Today we visited two more affected sub-districts in Pidie Jaya. In the morning we went to Bandar Baru sub-district and visited two schools. The buildings are confined masonry, and include teacher housing. Walls have collapsed in a few of the classrooms and the library building.
The damage that we found in those two schools are quite similar to the damage at the schools we visited earlier in the week: cracks in the walls near windows and doors, and separation between columns, beams, and walls.
We then went to Jie-jiem village, one of the most affected areas in Bandar Baru sub-district. According to the village leader, there are 77 damaged houses- about 60% houses in the village. The majority are confined masonry houses, and none are more than one story. 35% are timber framed houses, or are combined with a confined masonry portion.
There was more damage found in confined masonry houses, however some of timber frame house have also been damaged. They had one school that reported damage, but it had already been demolished by the time we arrived.
Building materials are not easily accessible- many people prefer to get their bricks from the Bireuen area (6 hours away). The village leader and some homeowners whom we interviewed are very interested in good construction practices. We gave them some of our bluebooks to help support their reconstruction efforts.
We also visited two villages, one in the Meredeu sub-district, and another in the Trienggadeng sub-district. There are still a lot of people stays in the tent or camp in both villages. The one in Meredeu is much denser than the one in Trienggadeng. About 50% of the houses in Meredeu were timber framed, while in Trienggadeng nearly 70% were confined masonry.
The damage to the confined masonry houses, however, was more obvious in Trienggadeng. We only have a general overview of these two villages, as we did not assess any individual houses.
We met one brickmaker in Mee Pawang village, in the Trienggadeng sub-district, and visited his kiln. The kiln is badly damaged due to the earthquake. It is similar to the ones used in Lhokseumawe, but the wall is lower (around 1.5 meters tall) and thicker at the bottom. From what we observed the clay that he uses is quite good, which he bought from a producer at Rawasari Hill, just a few kilometers from his kiln. He used a machine for mixing the clay, and the mixture looks fine, although we still found some bricks that were not mixed well. The size is much smaller than the ones in Padang, similar to the ones in Lhokseumawe but a bit thinner (3.5 x 10 x 16 cm). We brought one of his bricks to be tested in our office in Padang.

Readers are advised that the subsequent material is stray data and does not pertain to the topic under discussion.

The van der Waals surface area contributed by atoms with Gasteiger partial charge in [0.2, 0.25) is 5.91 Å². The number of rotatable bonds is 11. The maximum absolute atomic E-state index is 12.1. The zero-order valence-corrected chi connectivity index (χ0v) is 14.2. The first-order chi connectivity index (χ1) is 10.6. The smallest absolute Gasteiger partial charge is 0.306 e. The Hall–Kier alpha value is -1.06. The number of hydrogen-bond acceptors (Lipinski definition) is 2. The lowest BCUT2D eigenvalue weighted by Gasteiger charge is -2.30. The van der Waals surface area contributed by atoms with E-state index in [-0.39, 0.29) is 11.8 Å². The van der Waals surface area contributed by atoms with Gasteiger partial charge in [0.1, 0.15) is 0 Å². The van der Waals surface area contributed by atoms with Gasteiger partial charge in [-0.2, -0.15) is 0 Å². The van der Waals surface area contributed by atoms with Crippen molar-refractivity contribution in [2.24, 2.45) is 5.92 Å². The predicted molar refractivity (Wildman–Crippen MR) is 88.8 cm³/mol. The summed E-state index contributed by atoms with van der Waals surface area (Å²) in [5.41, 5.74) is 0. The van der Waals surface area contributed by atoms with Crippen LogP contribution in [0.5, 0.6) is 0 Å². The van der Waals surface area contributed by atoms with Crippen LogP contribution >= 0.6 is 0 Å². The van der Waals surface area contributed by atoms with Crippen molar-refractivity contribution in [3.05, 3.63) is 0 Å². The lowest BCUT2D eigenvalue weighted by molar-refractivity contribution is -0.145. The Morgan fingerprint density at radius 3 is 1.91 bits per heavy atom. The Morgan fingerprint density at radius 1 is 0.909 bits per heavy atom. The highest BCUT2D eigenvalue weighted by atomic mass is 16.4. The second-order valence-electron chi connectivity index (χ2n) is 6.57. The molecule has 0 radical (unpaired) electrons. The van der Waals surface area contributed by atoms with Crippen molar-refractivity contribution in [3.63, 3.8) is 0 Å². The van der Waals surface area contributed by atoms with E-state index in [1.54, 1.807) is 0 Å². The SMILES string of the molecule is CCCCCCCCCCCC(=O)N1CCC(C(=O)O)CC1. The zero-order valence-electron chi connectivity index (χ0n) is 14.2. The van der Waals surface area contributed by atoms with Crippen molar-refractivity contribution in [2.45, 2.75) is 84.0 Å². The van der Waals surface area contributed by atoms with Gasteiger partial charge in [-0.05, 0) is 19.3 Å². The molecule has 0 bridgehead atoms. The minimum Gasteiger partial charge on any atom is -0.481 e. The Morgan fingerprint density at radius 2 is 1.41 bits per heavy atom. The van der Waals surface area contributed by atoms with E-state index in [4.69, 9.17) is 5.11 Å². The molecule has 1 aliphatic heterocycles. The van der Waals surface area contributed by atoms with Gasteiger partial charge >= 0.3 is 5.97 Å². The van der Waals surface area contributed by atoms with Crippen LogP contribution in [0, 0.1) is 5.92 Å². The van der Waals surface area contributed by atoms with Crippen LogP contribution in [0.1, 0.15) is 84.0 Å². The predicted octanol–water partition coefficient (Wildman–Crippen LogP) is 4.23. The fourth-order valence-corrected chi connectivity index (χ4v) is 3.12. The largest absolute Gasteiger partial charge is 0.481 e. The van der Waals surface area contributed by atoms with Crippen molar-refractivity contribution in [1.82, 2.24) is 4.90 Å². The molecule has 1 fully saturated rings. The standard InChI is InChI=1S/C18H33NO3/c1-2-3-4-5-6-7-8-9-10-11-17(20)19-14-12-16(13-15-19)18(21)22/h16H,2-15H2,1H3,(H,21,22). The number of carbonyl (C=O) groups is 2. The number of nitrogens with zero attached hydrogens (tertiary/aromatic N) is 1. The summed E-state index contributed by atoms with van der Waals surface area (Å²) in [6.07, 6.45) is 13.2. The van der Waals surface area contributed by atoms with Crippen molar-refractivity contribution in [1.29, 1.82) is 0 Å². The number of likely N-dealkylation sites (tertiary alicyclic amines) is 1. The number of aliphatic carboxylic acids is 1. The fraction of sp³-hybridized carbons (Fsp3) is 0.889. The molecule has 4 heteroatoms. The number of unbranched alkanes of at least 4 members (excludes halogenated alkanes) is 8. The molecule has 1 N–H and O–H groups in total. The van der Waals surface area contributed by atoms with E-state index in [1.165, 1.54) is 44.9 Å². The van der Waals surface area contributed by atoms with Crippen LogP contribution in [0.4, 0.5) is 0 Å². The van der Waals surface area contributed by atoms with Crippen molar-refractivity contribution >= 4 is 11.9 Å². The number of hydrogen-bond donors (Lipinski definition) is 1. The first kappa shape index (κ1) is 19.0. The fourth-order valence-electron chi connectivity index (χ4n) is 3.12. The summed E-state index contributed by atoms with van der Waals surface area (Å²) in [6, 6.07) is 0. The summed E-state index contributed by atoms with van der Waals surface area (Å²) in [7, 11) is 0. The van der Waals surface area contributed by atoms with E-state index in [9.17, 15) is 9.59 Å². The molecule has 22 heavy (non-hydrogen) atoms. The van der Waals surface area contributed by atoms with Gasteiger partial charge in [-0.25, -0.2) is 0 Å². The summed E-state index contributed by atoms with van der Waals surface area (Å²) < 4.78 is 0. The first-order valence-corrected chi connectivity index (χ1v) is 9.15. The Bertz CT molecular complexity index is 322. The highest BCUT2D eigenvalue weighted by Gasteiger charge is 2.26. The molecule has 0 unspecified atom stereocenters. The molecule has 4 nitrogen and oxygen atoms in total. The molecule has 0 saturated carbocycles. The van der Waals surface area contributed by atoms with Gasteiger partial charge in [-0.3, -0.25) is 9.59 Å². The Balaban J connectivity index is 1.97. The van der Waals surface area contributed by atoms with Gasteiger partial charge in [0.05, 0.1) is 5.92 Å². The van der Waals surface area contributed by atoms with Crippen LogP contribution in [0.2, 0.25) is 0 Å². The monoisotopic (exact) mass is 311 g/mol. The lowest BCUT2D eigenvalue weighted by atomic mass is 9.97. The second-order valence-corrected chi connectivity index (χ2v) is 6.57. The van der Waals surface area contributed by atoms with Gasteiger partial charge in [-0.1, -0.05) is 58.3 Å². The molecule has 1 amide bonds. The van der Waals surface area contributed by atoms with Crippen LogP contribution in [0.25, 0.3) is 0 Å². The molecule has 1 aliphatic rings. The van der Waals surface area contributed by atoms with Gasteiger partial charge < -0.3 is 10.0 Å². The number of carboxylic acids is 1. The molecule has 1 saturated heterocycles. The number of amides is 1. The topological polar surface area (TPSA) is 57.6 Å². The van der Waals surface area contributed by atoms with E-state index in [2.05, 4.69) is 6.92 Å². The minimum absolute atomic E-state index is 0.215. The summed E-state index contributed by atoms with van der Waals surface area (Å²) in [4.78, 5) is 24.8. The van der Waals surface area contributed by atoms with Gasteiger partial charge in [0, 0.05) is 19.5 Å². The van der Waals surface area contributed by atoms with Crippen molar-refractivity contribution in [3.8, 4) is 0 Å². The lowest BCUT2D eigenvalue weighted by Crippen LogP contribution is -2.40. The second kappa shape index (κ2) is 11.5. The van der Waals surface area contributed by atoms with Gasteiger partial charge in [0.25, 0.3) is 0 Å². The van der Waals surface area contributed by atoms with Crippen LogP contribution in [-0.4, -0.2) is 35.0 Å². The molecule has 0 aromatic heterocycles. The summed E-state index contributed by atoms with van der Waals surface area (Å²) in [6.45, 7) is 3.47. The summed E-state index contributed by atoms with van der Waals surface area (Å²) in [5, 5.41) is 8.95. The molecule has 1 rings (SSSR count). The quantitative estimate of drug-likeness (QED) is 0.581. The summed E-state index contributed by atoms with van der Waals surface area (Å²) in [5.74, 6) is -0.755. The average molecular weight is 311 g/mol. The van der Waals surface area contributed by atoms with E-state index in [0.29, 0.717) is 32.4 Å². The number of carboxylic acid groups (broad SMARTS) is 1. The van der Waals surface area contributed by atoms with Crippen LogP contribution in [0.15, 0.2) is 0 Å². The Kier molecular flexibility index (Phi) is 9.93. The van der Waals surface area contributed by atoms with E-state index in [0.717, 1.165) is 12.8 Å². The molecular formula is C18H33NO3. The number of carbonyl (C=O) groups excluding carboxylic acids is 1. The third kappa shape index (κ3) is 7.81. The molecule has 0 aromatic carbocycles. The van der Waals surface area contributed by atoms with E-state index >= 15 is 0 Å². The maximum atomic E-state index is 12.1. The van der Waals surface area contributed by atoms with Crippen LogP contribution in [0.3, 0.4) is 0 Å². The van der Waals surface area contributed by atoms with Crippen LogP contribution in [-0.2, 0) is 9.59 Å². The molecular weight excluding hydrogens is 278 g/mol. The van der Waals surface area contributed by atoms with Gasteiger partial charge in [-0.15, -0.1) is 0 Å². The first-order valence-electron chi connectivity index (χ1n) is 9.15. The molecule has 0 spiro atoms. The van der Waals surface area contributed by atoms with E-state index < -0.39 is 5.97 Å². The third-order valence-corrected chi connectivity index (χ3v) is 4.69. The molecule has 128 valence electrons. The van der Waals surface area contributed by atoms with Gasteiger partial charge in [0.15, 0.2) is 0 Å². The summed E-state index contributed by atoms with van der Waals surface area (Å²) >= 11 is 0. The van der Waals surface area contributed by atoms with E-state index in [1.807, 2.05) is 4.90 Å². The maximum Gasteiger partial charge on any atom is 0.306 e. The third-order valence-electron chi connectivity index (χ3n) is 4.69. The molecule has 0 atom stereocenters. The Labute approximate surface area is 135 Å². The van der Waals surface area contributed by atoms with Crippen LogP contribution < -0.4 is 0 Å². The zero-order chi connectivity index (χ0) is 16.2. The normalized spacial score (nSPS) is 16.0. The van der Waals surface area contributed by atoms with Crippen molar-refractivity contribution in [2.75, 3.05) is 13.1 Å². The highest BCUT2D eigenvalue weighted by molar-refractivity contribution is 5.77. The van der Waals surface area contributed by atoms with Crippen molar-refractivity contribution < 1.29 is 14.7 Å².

There are around 5 kilns in this village. According to the brickmaker we interviewed, however, there are around 40 kilns in neighboring Kuta Pangwa village, where we visited the day before.
We spoke with Erlilawati, one of the homeowners in Jie-jiem village. When the earthquake happened in the early morning, her husband woke up and quickly brought 4 of their children out of the house while she covered her twin babies while the walls began to collapse around her. The wall collapsed on her, and she suffered a spinal cord injury as a result. Her husband came back into the house to help them escape, but unfortunately more of the house collapsed with him inside. Luckily, some neighbors quickly got them out of the house after the earthquake stopped.